Colorado's prison slayer

One man's quest to unshackle a rural economy

  • Delta County, Colorado

    Diane Sylvain
  • Businessman Tom Huerkamp

    Paul Larmer
  • Delta County's correctional facility, built in a wildlife area

    Cindy Wehling
  • Delta prisoners help restore a pioneer cabin

    Delta County Correctional Facility
  • Scratchboard drawing of Delta correctional facility

    Diane Sylvain

DELTA, Colo. -- You're not going to believe what you're about to see," growls Tom Huerkamp, wedging his considerable self behind the wheel of his pickup truck. "It's just insanity."

I am sitting next to Huerkamp (pronounced Hercamp), the 55-year-old owner of an office-supply company, while bumping down a dirt road toward a state wildlife area in western Colorado.

Every half mile or so we pass a collection of trailers. A scroungy dog takes a run at the truck, somehow avoiding the wheels before pulling up short at some invisible boundary. Sagebrush dots the eroding hills - the dobies, as they are called locally. A recently plowed field, a white line of irrigation pipe laid out on its uphill side, awaits milky-brown ditch water.

This is tough, rural country, which is why some people choose to live in Delta County. It is a 1,157-square-mile, triangle-shaped chunk of canyons, valleys and mountains with just 24,000 people. It has mountains but no ski resorts, and the highest paid, highly prized jobs - a few hundred of them - lie in the area's underground coal mines. Otherwise, it's minimum wage, except for those who make the four-hour round-trip commute to the Aspen ski resort to do mostly maid or construction work for $10 to $15 an hour.

Nature and economies abhor a vacuum, and the county's lack of high-paying jobs has attracted the Colorado Department of Corrections and private prison builders. Three times in the last decade prison proposals have taken root in Delta County; three times Huerkamp and his allies have unceremoniously yanked them out.

The latest attempt came in July 1994 when the county commissioners announced two public hearings on a privately financed, minimum-security prison for 500 men. Huerkamp and his volunteers drew large, angry crowds to the hearings and flooded the local paper with anti-prison letters. The cafes and post office lobbies buzzed. A few weeks later, the commissioners withdrew the proposal, and the developers disappeared.

Last summer's victory was sweet, but something still eats at Huerkamp as he pulls the truck to the edge of a bluff. Stroking his beard and nodding his close-cropped head out the window, he says, "There's the som'bitch we should never have let in."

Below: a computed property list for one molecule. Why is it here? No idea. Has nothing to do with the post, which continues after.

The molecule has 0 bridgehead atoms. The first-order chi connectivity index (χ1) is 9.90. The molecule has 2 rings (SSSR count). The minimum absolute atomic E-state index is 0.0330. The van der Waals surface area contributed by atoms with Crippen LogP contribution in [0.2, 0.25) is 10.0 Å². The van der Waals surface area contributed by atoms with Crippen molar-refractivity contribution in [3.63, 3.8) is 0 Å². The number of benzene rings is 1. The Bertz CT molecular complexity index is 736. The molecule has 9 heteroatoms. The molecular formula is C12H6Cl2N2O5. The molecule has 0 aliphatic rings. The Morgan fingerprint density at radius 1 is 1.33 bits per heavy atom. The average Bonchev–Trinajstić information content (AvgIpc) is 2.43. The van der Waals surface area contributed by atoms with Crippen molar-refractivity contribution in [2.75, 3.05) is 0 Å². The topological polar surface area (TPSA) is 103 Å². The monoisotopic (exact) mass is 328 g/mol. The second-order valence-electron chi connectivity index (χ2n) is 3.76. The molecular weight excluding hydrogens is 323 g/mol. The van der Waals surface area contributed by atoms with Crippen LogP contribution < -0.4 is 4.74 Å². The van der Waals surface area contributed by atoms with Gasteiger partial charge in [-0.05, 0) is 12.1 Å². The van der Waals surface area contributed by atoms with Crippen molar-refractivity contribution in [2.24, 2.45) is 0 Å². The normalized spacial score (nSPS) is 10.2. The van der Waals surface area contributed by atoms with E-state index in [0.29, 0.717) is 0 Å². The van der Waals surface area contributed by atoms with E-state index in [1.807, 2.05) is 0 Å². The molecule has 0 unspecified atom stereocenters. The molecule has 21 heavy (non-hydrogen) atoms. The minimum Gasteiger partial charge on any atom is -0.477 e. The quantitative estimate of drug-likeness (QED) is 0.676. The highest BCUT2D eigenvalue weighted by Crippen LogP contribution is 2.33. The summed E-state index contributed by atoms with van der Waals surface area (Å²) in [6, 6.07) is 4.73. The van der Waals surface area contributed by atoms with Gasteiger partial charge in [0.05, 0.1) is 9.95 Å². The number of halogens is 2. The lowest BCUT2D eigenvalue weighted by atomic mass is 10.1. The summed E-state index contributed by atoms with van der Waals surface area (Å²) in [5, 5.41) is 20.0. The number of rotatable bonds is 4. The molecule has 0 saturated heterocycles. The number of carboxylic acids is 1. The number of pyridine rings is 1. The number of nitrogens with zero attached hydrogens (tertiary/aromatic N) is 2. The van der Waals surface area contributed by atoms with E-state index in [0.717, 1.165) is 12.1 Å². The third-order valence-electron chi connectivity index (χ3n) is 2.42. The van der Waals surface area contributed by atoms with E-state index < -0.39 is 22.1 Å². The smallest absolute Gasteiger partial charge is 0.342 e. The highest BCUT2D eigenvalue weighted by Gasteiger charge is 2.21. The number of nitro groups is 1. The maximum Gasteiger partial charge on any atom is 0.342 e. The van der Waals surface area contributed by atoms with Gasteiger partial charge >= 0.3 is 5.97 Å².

Below lies the Delta County Correctional Facility, a 300-inmate, minimum-security prison dropped in the heart of a state wildlife area.

"Until we get rid of that," says Huerkamp, "this county will always be a magnet for prison proposals."

A half dozen inmates jog around a track carved out of the cottonwood forest that graces the banks of the Robideau Creek as it meanders through the site; others loiter next to a dormitory, soaking in the early spring sun.

"They've got better facilities down there than we have in most of our schools," Huerkamp grumbles.

Just yards above the creek, clearly within its floodplain, sewage ponds glisten. Higher up, tractors, backhoes and other construction equipment sit in a fenced yard. The ground above the yard looks freshly graded, as if in preparation for new building.

In fact, it is. The Colorado Legislature has authorized $7.4 million to house an additional 180 prisoners. Colorado Gov. Roy Romer broke ground for the expansion last fall on a campaign swing.

"They're ready to go as soon as they get the green light," Huerkamp says, drawing hard on a cigarette.

Huerkamp is also ready to go. The former prison guard and journalist, who describes his style as "real aggressive," has a file drawer full of documents. He says they show that the prison is an environmental disaster. It was built on public land hunters paid for as wildlife habitat. He makes no bones about how he intends to use the documents: He's determined to derail the expansion effort and then close the prison.

Huerkamp has already generated two federal investigations into the facility (see story page 12). Along the way, he has gained both enemies and friends.

"They (Huerkamp and friends) certainly are rabid," says one federal official familiar with the Delta prison controversy.

Back at Grand Mesa Office Supply in Delta, where an impressive deer rack stares out from the wall, along with a pair of ducks frozen in flight, Huerkamp talks about what embroiled him in this fight. An avid hunter since his youth in southwest Minnesota, he took a trip West and happened to see 10,000-foot Grand Mesa aflame with yellow aspen. He says he knew then that this was the place for him. Within a few weeks he had moved to Delta County and found a job at the local newspaper. He married a local girl, Mary Lou Hawker, and in the fall of 1970 they started Grand Mesa Office Supply. The first years were tough.